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Swing, stride and boogie your way to Balnarring
One of the many charming aspects of the Peninsula Summer Music Festival is the diversity of its venues. The Red Hill Baker, setting for Swing, Stride and Boogie at the Bakery, is licensed cafe, provedore and art gallery-cum-occasional music venue.
The Red Hill Baker put on a simple but delicious pre-show meal for the time-poor or the just-couldn't-be-bothered. All that was required of them was a short stroll through the grocery section into the art gallery-turned-Tin-Pan-Alley-speakeasy for the show. It has to be said that, given that the temperature outside was in the 30s, the performance space made a better art gallery than it did a music venue. The room was hot and airless until a visibly-wilting audience (not to mention performers) necessitated the activation of the air-conditioning. It would have been a hard decision for the organisers due to the low hum of the motor, but the vote in favour of air conditioning would have won in a landslide.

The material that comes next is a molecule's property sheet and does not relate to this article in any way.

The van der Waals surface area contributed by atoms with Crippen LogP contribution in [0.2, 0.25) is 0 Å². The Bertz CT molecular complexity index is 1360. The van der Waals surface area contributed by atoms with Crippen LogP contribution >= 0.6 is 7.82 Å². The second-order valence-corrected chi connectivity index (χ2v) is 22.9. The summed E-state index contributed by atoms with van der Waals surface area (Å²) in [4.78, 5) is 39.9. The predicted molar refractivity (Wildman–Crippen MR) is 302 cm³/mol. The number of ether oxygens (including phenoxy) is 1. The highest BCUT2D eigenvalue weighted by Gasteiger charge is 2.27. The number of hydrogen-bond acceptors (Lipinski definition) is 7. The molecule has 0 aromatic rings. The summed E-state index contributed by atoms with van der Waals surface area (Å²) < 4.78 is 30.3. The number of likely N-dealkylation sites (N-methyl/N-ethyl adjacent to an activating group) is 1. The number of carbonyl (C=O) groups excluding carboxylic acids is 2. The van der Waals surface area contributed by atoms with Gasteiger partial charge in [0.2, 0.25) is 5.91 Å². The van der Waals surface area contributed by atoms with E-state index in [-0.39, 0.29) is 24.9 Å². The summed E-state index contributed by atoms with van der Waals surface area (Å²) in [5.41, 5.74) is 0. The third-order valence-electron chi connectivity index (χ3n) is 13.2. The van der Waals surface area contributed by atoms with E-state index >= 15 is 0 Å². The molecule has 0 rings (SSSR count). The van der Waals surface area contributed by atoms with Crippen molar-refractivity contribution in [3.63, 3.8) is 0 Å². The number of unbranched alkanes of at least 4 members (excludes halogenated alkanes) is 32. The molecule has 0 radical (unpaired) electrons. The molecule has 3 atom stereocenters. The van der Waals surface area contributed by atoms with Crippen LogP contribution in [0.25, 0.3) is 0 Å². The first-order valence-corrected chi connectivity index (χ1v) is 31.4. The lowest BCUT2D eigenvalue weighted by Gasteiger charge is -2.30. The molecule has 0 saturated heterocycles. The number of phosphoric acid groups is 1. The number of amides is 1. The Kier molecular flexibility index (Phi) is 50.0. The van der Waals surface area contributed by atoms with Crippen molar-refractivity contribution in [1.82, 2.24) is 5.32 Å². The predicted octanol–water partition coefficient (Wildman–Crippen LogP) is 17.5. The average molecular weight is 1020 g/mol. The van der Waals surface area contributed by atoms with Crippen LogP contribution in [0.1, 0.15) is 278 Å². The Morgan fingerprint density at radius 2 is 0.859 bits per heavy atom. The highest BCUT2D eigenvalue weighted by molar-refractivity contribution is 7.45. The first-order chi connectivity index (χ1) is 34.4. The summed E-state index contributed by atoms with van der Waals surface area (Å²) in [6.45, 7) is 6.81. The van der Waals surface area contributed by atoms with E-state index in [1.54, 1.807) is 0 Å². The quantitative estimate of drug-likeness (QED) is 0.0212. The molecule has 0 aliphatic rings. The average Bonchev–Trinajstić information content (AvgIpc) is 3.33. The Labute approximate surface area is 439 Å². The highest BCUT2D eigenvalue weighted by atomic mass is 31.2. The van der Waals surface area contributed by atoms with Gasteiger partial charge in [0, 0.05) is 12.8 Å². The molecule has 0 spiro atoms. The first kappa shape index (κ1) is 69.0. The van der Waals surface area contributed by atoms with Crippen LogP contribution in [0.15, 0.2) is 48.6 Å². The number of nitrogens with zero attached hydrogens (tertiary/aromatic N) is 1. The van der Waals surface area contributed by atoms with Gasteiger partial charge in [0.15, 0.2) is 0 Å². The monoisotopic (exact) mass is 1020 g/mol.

Heat of a different kind was being generated on the stage between pianist Tony Baldwin and double bass player Leigh Barker, clearly comfortable in each other's musical company and that of the Gershwin's ('George and his lovely wife Ira'), Fats Waller, Benny Goodman et al. Between numbers, Baldwin shared his encyclopaedic knowledge of popular music and film scores from the 1920s to the 1950s. This, combined with the raw energy of the double bass, added to the audience's enjoyment of the stylised improvisation of the (mostly) well-known tunes.